(Pssst…In case you missed the first part, you can start from HERE.)
By Robert L. Jones III (check it out at Pneumythology)
IV. The Grip Of Grief
Behold, the human spirit rises up from unseen wells.
The ghost inhabits its machine in ways that no one tells.
Considering such questions as philosophy might ask,
Let readers weigh priorities and take themselves to task.
Does grief arise from selfishness or sympathetic care,
Or could it be a bit of both for those of us who dare
To suffer disappointments in the light of higher ways
And hold to hidden principles that common life betrays?
The insincere may speculate, but wiser men have known
By heating in the crucible are human values shown.
Do any know how they would act or speak when put to test?
Upon what final consequence will actions come to rest?
As into deep obscurity the Kraken left its wake,
The boy upon the cliff still watched. His knees began to shake.
His face was pale. His trembling hands clenched tightly into fists,
Responding to the rage and pain that suffering enlists.
He cried out incoherently, and many tears were shed.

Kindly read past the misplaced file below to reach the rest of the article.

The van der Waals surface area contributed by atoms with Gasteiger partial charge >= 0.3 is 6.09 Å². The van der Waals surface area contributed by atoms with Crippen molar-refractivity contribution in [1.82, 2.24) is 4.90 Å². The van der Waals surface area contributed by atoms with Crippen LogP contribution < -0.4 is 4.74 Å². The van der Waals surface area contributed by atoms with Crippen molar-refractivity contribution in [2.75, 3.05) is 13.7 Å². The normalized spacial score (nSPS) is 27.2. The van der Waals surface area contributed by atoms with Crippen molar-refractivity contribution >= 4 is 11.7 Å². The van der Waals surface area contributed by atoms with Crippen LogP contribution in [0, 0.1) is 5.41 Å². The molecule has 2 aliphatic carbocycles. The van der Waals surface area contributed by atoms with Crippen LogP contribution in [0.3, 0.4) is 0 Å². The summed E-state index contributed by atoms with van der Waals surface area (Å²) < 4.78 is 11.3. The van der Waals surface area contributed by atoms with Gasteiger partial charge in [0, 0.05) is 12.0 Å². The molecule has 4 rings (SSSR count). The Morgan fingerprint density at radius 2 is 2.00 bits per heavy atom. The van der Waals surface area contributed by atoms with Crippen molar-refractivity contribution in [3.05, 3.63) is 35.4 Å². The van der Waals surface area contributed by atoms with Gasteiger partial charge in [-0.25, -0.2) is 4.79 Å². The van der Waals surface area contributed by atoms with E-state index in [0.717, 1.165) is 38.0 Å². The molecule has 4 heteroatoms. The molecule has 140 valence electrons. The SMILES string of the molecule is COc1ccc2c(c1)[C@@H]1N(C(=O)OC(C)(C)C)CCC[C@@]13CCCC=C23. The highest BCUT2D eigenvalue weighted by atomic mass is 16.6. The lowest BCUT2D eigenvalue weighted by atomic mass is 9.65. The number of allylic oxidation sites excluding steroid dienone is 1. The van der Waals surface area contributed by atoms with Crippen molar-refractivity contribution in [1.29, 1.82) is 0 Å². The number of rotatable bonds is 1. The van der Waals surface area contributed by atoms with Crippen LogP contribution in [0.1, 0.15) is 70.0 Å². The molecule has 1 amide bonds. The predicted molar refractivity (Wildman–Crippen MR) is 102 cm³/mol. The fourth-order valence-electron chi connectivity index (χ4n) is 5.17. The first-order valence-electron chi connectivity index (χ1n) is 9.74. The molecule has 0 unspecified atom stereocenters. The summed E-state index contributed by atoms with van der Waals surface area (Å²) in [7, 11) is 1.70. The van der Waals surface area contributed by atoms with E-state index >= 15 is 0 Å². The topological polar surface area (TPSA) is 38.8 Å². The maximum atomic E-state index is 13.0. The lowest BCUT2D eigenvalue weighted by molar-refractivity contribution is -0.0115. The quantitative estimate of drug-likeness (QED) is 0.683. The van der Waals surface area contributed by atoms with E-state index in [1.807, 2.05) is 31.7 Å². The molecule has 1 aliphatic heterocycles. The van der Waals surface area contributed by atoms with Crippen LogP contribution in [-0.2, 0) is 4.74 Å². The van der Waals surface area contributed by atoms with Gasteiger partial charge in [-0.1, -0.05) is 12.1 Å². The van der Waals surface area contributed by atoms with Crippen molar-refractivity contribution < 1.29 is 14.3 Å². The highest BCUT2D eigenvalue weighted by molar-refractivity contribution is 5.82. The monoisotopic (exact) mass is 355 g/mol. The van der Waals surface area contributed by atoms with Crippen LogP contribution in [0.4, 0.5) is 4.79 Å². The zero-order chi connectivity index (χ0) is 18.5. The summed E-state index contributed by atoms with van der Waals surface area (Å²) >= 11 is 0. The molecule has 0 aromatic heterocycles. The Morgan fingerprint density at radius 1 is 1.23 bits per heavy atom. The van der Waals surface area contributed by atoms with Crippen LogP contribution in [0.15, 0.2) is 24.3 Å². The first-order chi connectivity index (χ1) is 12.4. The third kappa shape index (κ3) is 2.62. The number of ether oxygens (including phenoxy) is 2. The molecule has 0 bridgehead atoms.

He fell to earth and beat the rocks until his knuckles bled.
Though scarcely would he recollect just how his flight began,
It seems he did what he could do. Directionless, he ran
Along the coast and shouted curses muffled by the wind
From time to time, he looked about in hopes the sea might send
Her back to him, that woman whom his heart was set upon,
But sunset came with no relief. Then likewise came the dawn.
Upon awaking stiffly from that long and fitful night,
He raised his eyes to heaven, and he vowed to put things right.
With conscience and with memory the maiden’s cry had play.
In heart this stricken lad became a man at sea that day.
He charged among the breakers then, undisciplined and rash,
And, seized by pangs of hunger, looked for shellfish he could smash.
In vain he begged the ocean to make right what had been wronged.
By stubborn pride and strength of will, his journey was prolonged.
He slept above the rising tides and fed on what he could,
Then, through the nights, to warm himself, made fires from drifted wood.
He roamed one day, suspecting not that well beyond a bend
Stood something that would bring his lonely vigil to an end.
Beyond this promontory, he, by fate or providence
(No honest man could then have said for want of evidence),
Would cease his restless wanderings and stop to stare instead,
His scattered thoughts arrested by the sight he saw ahead.